In his book, Strobel states that the differences between New Testament manuscripts are “as minor as a few typos in a few insignificant words in an entire Sunday newspaper.”  That is simply not true.  He also compares the transmission of the New Testament text to a game of telephone in which, at the end of the game, 29 out of 30 telephone-game players say the same thing.  The problem is that the illustration does not hold, as far as the base-text of the NIV is concerned:  in the base-text of the New International Version New Testament that Lee Strobel uses, 29 out of 30 manuscripts are routinely rejected in favor of Alexandrian minority-readings.  

● The compilers of the New Testament base-text of the NIV, ESV, etc., consistently rejected the Byzantine Text, favoring the Alexandrian Text instead – especially when it is supported by Codex Vaticanus.  The case for the Alexandrian Text was set forth in 1881 by F. J. A. Hort – not on the basis of the greater number of the Alexandrian manuscripts (because then, like now, they formed only a small minority), and not because of the greater age of Codex Vaticanus (because Hort granted that manuscripts with an essentially Byzantine Text were circulating at the same time Codex Vaticanus was made), but on the basis of cumulative evidence drawn from the intrinsic qualities of rival readings.  Much more could be said about this, but the thing to see today is that ever since 1881, a working premise of New Testament textual criticism as practiced by the compilers of the Nestle-Aland Novum Testamentum Graece has been that if one variant is supported by a thousand manuscripts, and another variant is supported by ten manuscripts, the variant supported by ten manuscripts is probably original if Codex Vaticanus is among those ten.

Papyrus 52 - maybe the earliest known manuscript
with text from the New Testament
● The relatively recent claim that the New Testament’s manuscript-support is closer to its composition-date than any other literary work of ancient times is probably not true.  When Papyrus 52 (also known as John Rylands Greek Papyrus 457) was identified by C. H. Roberts as a fragment of the Gospel of John, some apologists began crowing about how this new discovery confirms that there is only a 40-year gap between the production of the New Testament, and its earliest extant manuscript – a gap far less than there is for any other work of ancient times.  However, this is not all that significant.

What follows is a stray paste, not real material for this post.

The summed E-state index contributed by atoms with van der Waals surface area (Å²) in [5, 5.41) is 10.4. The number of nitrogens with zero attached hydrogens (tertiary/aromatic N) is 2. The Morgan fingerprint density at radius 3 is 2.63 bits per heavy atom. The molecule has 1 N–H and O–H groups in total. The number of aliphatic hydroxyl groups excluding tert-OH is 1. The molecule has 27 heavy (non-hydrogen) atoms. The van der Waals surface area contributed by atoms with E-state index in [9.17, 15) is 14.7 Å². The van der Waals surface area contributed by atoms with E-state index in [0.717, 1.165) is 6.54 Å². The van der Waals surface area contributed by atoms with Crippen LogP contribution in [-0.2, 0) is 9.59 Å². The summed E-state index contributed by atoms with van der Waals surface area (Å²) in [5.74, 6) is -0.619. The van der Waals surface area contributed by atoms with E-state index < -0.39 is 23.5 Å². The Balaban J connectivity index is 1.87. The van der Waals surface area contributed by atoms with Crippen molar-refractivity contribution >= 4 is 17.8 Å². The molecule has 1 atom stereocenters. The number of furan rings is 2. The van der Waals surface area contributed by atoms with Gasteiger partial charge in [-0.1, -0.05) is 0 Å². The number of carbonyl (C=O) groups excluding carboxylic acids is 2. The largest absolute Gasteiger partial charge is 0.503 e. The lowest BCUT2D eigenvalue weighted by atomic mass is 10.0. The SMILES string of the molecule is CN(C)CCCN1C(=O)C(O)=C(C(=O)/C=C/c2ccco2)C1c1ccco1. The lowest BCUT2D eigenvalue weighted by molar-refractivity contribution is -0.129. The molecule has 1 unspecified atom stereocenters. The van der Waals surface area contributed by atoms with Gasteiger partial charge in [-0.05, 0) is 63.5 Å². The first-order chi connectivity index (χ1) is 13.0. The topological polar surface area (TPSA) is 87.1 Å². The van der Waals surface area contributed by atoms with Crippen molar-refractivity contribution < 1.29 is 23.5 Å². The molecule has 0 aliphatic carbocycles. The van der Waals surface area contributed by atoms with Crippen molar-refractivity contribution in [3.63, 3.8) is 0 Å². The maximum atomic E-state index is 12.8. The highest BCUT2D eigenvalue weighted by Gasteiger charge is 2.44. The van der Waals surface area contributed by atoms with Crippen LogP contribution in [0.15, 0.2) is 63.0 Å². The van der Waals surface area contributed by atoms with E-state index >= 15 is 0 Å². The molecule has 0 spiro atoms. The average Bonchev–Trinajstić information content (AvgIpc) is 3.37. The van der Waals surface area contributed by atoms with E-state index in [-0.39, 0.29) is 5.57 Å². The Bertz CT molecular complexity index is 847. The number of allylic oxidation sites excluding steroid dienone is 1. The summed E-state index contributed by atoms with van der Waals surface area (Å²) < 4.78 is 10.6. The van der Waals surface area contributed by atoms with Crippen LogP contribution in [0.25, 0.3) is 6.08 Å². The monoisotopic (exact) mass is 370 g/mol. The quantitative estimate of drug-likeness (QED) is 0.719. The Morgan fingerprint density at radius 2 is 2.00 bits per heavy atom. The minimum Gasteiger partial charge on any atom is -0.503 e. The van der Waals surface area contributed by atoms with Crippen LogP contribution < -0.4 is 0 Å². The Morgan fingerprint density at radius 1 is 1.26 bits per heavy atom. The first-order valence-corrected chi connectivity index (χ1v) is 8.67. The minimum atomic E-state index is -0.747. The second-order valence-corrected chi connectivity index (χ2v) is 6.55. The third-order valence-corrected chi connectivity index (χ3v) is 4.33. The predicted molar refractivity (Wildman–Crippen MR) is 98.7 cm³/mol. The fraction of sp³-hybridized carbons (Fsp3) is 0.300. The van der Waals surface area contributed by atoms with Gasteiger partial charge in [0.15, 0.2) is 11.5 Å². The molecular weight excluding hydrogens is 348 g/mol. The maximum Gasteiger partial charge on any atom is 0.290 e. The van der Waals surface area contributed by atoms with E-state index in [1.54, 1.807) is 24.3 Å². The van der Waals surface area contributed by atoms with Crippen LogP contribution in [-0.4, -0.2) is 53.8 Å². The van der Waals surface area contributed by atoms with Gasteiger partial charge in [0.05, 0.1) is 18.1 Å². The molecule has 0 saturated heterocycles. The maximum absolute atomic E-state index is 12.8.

Papyrus 52 was assigned a production-date in the first half of the second century due to palaeographical considerations – that is, via a comparison of its script to the scripts used in other manuscripts in various eras.  But if we reckon that a copyist’s handwriting stayed relatively the same, and that we have no means to deduce how old a copyist was when he made a particular manuscript, and if we also reckon that a copyist might live another 50 years after the beginning of his career as a copyist, then there is potentially a 100-year swing, 50 years each way, built into palaeographically assessed estimates of when a manuscript was made.  That is, when other factors are not in the picture, a production-date deduced exclusively from palaeographic evidence could be off by 100 years.  So in the case of Papyrus 52, saying that it was made “in about 125” could mean that it was made 50 years earlier (although that is precluded by the point that the Gospel of John itself is traditionally given a production-date around AD 90), or 50 years later.               
            Thus, while Papyrus 52 might have been made just two or three decades after the Gospel of John was composed, it is also true that Papyrus 52 might have been produced in the 170’s.  To ask for greater precision in the estimate is like asking researchers to tell us the age of the copyist. 
            Meanwhile, consider Oxyrhynchus Papyrus 412, which consists of a fragment from the composition Kestoi, by the Christian author Julius Africanus.   Julius Africanus died in 240, and probably wrote Kestoi after 221.  This fragment was a scroll – and in its present condition, while it has part of Kestoi on one side, the other side has a cursive text that includes its own composition-date, approximately:  in the reign of the Emperor Tacitus, who ruled in 275-276.  This means that in 275-276, someone recycled pages from a copy of Kestoi – a composition which had only been composed about 50 years earlier.